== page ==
Calcarea carbonica: A pearl, lustrous personality can be a very hard worker. Understands others, by nature a nurturer. When stressed or ill may become isolated, defensive, obstinate, insecure, lethargic, and inactive. Devoid of initiative and courage, easily cowed, weepy, fearful, apprehensive and depressed; the compensating opposite as over excitability with a tendency to spastic conditions.
Silicea: Many facets, durable, holds to principles, conscientious. When stressed or ill may lack animal warmth, cold hands and feet, lasting exhaustion from mental exertion, hard, inflexible, critical of others and self. He is well organized, but devoid of fiber, stalk or firmness. Silicea tends to be very orderly, spic and span, but shy and timid without self-confidence, often anticipating failure. They are irritable and impatient when too hard pressed, aroused or provoked.
Pulsatilla: Delightful personality, radiant, lovely in moving with the winds of events. When stressed or ill may feel blown about, changing mind, dependent on others for support. [Has innate sense of the value of human relationships and God’s plan for human society. Fairness and support are expectations, and lack of receiving these from society can be extremely distressing]. They are fickle, irresolute, impressionable, rather superficial types, always in need of support and sympathy.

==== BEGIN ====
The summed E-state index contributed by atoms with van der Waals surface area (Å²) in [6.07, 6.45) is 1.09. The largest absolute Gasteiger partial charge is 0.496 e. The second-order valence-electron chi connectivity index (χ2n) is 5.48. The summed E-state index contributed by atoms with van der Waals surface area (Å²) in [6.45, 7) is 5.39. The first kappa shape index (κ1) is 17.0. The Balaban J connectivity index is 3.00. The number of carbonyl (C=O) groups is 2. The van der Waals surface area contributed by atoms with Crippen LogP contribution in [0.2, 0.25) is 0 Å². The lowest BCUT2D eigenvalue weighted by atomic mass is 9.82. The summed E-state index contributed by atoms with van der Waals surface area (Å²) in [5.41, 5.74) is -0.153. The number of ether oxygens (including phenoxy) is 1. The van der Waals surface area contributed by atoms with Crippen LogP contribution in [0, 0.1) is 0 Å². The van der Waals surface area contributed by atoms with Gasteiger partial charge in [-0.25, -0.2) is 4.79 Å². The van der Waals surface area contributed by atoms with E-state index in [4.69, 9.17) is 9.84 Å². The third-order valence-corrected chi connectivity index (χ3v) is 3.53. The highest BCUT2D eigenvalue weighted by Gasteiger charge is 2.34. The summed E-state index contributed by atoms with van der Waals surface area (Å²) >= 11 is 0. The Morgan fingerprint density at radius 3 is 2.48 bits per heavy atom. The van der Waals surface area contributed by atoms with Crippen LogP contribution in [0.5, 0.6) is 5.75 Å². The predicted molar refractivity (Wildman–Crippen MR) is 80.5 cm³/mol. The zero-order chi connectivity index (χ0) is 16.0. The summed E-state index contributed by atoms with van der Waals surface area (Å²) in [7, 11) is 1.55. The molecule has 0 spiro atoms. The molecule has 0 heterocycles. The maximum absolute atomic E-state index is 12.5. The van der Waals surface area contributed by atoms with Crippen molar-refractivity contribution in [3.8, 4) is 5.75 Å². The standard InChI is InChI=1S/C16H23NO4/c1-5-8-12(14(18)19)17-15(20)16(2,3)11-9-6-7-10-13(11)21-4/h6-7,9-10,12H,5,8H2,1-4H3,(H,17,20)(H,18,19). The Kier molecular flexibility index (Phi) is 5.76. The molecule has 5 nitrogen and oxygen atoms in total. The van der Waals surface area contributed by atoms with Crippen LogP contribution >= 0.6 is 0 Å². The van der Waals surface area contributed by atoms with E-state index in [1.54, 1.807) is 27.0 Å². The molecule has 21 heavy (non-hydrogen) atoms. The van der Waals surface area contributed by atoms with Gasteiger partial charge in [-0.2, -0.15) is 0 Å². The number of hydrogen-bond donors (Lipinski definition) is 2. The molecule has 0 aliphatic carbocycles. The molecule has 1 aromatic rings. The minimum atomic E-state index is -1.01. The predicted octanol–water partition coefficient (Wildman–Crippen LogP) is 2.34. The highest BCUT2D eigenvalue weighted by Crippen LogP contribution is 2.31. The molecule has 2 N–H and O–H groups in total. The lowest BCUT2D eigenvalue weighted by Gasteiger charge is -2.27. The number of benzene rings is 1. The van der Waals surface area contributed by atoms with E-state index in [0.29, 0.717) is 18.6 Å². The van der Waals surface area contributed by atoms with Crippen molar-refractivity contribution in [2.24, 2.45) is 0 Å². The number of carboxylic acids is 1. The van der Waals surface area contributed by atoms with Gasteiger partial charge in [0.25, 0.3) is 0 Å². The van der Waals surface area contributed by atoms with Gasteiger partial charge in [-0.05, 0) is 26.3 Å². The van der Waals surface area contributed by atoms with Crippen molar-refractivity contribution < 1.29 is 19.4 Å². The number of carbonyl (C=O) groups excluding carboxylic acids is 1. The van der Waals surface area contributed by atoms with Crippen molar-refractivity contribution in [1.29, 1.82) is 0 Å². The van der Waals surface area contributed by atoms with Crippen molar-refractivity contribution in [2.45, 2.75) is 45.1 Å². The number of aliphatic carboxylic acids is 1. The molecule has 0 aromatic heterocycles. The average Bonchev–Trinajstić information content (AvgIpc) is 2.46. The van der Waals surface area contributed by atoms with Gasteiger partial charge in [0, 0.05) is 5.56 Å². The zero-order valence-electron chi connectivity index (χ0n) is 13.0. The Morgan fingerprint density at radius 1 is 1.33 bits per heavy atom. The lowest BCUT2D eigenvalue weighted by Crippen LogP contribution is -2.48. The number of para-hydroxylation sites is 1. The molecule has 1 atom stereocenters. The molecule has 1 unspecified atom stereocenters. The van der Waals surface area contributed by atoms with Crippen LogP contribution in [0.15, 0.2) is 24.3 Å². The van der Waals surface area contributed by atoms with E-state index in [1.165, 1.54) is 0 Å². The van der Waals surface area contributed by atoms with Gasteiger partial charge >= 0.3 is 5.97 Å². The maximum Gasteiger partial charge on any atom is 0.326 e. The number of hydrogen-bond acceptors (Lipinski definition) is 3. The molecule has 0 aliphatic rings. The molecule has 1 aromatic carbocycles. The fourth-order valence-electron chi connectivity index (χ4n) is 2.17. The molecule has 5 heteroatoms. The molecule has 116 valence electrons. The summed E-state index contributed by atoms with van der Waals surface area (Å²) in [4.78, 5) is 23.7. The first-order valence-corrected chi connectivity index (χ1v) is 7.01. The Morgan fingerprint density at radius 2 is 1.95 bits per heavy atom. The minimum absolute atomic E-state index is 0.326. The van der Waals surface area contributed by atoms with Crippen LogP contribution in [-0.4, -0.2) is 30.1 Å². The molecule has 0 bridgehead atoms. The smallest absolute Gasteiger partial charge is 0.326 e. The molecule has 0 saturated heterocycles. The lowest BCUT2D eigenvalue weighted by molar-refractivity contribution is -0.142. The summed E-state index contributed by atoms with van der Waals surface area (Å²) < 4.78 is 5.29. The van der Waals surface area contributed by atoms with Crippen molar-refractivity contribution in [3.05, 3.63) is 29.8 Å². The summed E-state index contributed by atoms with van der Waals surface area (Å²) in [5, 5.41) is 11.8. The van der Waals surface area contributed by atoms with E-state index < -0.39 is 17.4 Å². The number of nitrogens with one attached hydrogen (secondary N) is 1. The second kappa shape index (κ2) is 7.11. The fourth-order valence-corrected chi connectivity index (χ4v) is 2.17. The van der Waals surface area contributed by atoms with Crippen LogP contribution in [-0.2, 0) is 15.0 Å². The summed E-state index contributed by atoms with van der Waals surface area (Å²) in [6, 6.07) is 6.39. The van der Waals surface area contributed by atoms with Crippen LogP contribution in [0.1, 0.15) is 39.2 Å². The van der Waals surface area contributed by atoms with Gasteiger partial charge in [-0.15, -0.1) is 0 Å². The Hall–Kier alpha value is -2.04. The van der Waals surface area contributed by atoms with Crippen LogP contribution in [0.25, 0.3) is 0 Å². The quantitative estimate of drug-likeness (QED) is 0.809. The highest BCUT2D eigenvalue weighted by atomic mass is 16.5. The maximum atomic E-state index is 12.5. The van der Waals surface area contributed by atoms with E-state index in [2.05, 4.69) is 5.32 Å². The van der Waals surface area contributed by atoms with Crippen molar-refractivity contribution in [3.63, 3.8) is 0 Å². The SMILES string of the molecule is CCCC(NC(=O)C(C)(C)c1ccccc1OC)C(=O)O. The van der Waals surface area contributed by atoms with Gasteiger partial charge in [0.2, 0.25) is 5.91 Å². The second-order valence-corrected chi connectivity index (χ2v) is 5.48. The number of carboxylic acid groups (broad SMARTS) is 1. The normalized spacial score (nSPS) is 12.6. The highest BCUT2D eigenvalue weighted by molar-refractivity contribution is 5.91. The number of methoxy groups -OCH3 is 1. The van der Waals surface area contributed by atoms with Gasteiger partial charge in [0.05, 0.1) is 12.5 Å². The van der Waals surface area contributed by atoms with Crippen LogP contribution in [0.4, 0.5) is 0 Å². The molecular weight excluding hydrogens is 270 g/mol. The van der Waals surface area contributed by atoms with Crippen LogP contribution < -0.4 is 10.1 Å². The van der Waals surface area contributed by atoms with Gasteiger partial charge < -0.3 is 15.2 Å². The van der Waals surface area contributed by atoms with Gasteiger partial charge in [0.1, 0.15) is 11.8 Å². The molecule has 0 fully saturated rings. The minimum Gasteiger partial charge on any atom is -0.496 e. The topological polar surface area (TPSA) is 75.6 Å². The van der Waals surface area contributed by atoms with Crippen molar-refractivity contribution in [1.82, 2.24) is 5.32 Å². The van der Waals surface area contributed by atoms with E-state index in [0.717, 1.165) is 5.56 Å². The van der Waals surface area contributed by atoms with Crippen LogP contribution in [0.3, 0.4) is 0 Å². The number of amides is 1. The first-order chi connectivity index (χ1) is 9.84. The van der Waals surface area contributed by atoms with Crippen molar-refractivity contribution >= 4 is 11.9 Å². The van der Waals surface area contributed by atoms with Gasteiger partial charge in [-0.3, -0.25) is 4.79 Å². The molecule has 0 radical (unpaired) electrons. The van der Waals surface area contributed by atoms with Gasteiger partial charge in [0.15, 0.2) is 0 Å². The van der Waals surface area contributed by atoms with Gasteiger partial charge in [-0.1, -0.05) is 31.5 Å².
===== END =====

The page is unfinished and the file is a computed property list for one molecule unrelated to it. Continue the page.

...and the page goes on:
Phosphorus: Radiates a captivating energy, spontaneous and calls upon her/his strong psychic sensitivity and extrasensory perception. When stressed or ill, they may lack sustained energy to carry out their plans, and their many imagined goals may dissipate and be unrealized.
Mary C Townsend, Essential of Psychiatric/Mental Health published by F A Davis Co, Philadelphia
James C Coleman Abnormal Psychology and modern Life University of California at Los Angeles
Cornelia Richarson-Boedler, Psychosomatic illness and Homeopathy, Published by B.Jain, New Delhi.
Encyclopedia Homeopathica (RADAR 10.5003).
Edward C Whitmont, Psyche and substance, published by B Jains, New Delhi.
C M Boger, A synoptic Key of The M M, published by B Jains, New Delhi.
Philip M Bailey, Homeopathic Psychology, published by B Jains, New Delhi.
Is knowledge of psychiatry really needed for homeopathic students and practitioners?